**Work out the median.**

Use the cumulative frequencies to find where the 11^{th} value is. This row contains the 9^{th} to 13^{th} values.

**Write down the median.**

The final step is to write down the class interval which contains the median value.

The median is in the class interval 10 to 19.

The grouped frequency table shows the amount of money 30 people spent in a shop.

Find the class interval which contains the median:

**Find the position of the median.**

There are 30 values, so n=30.

\text{Position of the median}=(\cfrac{n+1}{2})^\text{th}=(\cfrac{30+1}{2})^\text{th}=15.5^\text{th}

You need to look for the 15^{th} and 16^{th} values.

**Work out the cumulative frequencies.**

Go down the frequencies, adding them up as you go along.

**Work out the median.**

Use the cumulative frequencies to find where the 15^{th} and 16^{th} values are. This row contains the 11^{th} to 19^{th} values.

**Write down the median.**

The final step is to write down the class interval which contains the median value.

The median is in the class interval 30 \leq x < 40.

- Explain the purpose for using frequency tables, including that they are organized in a specific way to show a number of data points or number of observations. Students may be unfamiliar with the cumulative frequency, the total frequency and all frequencies in a frequency distribution.

- When teaching how to find the median from a frequency table, using visualizations, such as histograms, can make it easier for students to see where the middle of the given data set is.

- Providing students with worksheets of different data values or set of numbers to practice finding the median from a frequency table can give students necessary practice.

**Not putting the data in numerical order when finding the median**When finding the median from a frequency table, if the data is not in an ordered set (often the case with raw data), you will need to put the results in ascending order. This will ensure that you will find the median of the given data set.

**Using mode or mean instead of median**Check if you have been asked for the median, mode or mean average.

**Using the value given by the median formula instead of the position of the median**

The value given by the median formula is NOT for the median, but for the position of the median. The formula gives you where the middle value is.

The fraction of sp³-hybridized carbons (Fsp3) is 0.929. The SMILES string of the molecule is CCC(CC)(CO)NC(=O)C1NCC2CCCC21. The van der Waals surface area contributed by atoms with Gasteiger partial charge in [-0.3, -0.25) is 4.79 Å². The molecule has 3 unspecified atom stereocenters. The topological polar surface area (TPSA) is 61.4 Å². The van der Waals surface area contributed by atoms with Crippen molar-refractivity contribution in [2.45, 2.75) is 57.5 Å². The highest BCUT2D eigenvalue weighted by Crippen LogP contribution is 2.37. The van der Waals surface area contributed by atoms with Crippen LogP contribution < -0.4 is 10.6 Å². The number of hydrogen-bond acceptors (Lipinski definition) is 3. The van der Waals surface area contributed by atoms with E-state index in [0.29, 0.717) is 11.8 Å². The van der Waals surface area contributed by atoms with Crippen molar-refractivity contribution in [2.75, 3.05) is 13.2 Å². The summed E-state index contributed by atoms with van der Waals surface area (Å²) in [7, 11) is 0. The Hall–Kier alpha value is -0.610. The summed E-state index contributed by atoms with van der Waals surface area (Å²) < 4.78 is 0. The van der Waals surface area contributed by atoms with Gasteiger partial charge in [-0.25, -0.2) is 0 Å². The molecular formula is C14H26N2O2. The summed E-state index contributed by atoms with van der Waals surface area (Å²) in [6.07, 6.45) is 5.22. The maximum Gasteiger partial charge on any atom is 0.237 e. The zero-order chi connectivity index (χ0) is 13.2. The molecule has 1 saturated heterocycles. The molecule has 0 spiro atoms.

**Not finding the midpoint with an even number of items**

When there is an odd number of data there is a single middle value for the median.

When there is an even number of data, there is a middle pair of values and you then need to find the midpoint of these values.

For example,

The middle pair of values is 9 and 13. The mid-point of these is 11. The median is 11.

\cfrac{9+13}{2}=\cfrac{22}{2}=11

**Ignoring the frequency when finding the median interval**

Starting at the lower limit and upper limit on the frequency table and counting inwards to find the middle interval does not account for the frequency of each interval.

For example,

Looking only at the “Number of people” column to find the median, ignores the frequency of each data point.

When you consider the frequency, you see that the median is actually another value.

1) The frequency table shows the number of pets of 15 students. Find the median.

2

1

7

10

You need to find the position of the median. There are 15 values, so n=15.

\text{Median}=(\cfrac{n+1}{2})^\text{th}=(\cfrac{15+1}{2})^\text{th}=8^\text{th}

Find the 8^{th} value.

This row contains the 4^{th} to 10^{th} values.

2) The frequency table shows the ages of children in a drama club. Find the median.

9

8

12

21

You need to find the position of the median. There are 21 values, so n=21.

\text{Median}=(\cfrac{n+1}{2})^\text{th}=(\cfrac{21+1}{2})^\text{th}=11^\text{th}

Find the 11^{th} value.

3) The frequency table shows the number of people in 24 cars. Find the median.

3

8

4

15

You need to find the position of the median. There are 24 values, so n=24.

\text{Median}=(\cfrac{n+1}{2})^\text{th}=(\cfrac{24+1}{2})^\text{th}=12.5^\text{th}

Find the 12^{th} and 13^{th} values.

This row contains the 8^{th} to 15^{th} values.

4) The grouped frequency table shows the ages of 11 people at a party. Find the class interval containing the median.

0 to 9

10 to 19

20 to 29

30 to 39

You need to find the position of the median. There are 11 values, so n=11.

\text{Median}=(\cfrac{n+1}{2})^\text{th}=(\cfrac{11+1}{2})^\text{th}=6^\text{th}

Find the 6^{th} value.

This row contains the 3^{rd} to 7^{th} values.

5) The grouped frequency table shows the scores of 19 rugby games. Find the class interval containing the median.

15 – 19

25 – 29

30 – 34

20 – 24

You need to find the position of the median. There are 19 values, so n=19.

\text{Median}=(\cfrac{n+1}{2})^\text{th}=(\cfrac{19+1}{2})^\text{th}=10^\text{th}

Find the 10^{th} value.

This row contains the 8^{th} to 15^{th} values.

6) The following data shows marks of 26 in a math test. Find the class interval containing the median.

60\leq x < 80

80 \leq x < 100

40 \leq x < 60

20 \leq x < 40

You need to find the position of the median. There are 26 values, so n=26.

\text{Median}=(\cfrac{n+1}{2})^\text{th}=(\cfrac{26+1}{2})^\text{th}=13.5^\text{th}

Find the 13^{th} and 14^{th} values.

This row contains the 13^{th} to 24^{th} values.

Frequency tables are not a type of graph, but the data from a frequency table can be used to create graphs.

A frequency distribution table is practically the same thing as a frequency table, except it not only includes the frequencies, but any corresponding values or intervals.

Yes, there are many different real world contexts that would include data with fractions and decimals.